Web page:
Talking point: The infamous punch. Photo: Getty Images
First Paul Gallen's fists of fury were ignored by the referees. Then his ring craft was virtually applauded by the feather duster-wielding match review committee. A two-week ban. One with an early plea. A parking fine for a hit-and-run.
So this horse has bolted. So fast that, by the time David Smith turned up to shut the stable door, he was left shovelling manure.
Far too late to start wagging fingers and warning of grave punishment for those planning reprisals in game two. By failing to act swiftly and decisively during and after game one, the bar for player conduct in this series has been set. It's so low that a triple-jointed gnat could not limbo beneath it.
Of course, Gallen v Nate Myles will have consequences. Just not those that more civilised souls felt entitled to anticipate.
Consequence 1: The Sharks were filleted and crumbed in Melbourne without their muscular leader. But Gallen's paltry penalty provided the bed rest Dr Daley might have prescribed for his hobbling skipper. A week off to rest a sore knee and allow the skin on the knuckles to heal. Punishment for Cronulla, reward for the Blues.
Consequence 2: Gallen's sentence for a seemingly premeditated - if not unprovoked - attack meant Origin's unwritten rule became law. Law of the jungle, actually.
Thus bloody retribution will be anticipated by the frothing crowd at Suncorp Stadium in a game where the referees have tied their own hands. After all, what ref would be so bold as to severely punish the Queenslanders for acts of vengeance when Gallen was not merely allowed to stay on the field after punching Myles, but was virtually chaired from it by the judiciary? Good luck to the man who marches Sam Thaiday in Brisbane after giving Gallen a free pass.
To that end, the Maroons were beaten on the field at ANZ Stadium, but have played a canny game off it. Rather than accuse and complain, they have grinned and nodded. Not because they felt Myles's aggressive play deserved a bunch of fives, but because they know they can unleash hell at home - and the officials are powerless to stop them.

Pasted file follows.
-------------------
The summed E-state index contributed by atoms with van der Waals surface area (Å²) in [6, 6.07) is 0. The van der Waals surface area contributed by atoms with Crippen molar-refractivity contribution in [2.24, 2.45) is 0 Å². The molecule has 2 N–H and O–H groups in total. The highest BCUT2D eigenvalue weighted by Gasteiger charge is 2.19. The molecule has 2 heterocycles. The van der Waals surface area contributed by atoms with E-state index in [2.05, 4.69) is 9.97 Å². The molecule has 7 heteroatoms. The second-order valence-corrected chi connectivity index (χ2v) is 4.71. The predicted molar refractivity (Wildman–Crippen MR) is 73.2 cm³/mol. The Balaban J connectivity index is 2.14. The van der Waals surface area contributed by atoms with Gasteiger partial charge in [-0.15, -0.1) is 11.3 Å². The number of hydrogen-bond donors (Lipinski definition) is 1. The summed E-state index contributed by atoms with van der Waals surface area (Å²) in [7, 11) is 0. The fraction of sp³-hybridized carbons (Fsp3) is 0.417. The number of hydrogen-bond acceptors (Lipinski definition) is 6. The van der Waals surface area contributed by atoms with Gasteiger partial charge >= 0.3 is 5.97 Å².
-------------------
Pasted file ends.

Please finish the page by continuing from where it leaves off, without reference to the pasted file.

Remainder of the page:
Consequence 3: Origin II could be the most-watched game in history (the record TV audience is 2.626 million for game three last year). Gallen has made a far greater impact for his sport Australia-wide than he did on Myles's chin. Never mind that many viewers will expect a battle scene from Game of Thrones rather than an athletic contest.
Nine pledged not to show the Gallen haymakers, but doubtless it will milk the edgy lead-up like a prized heifer - as it is entitled to do. Again the violence of Origin has been sanctioned, so you could hardly accuse Nine of encouraging street violence by playing up the Gallen attack. The game's authorities took responsibility for any off-field ramifications when they turned a blind eye.
Consequence 4: There will not be enough scrutes in Brisbane to scrutinise Gallen before, during and after the game. He will have cameras in his face, taunts in his ears and a target on his back. Yet Queensland remain the outfit on the knife-edge.
Go too far - which, in fully sanctioned Origin terms, means producing an unlicensed machine gun - and they may be distracted. Who knows? They might even concede undisciplined penalties. Although if the Maroons are penalised for anything less than culpable homicide, Suncorp Stadium will be in flames by the final hooter.
Consequence 5: That inevitably counter-intuitive and socially irresponsible feeling. One that nourishes the neanderthals and trolls who have been spewing venom since Gallen's fists began to twitch.
As much as Origin should be about the brilliance of the athletes, and the many (legitimate) acts of physical strength and willpower, Gallen's brain explosion has lit a fuse under game two. This will be the most eagerly anticipated event this year. Call it a ''sporting event'' if you like. That's State of Origin. Sometimes a bit wrong, but always consequential.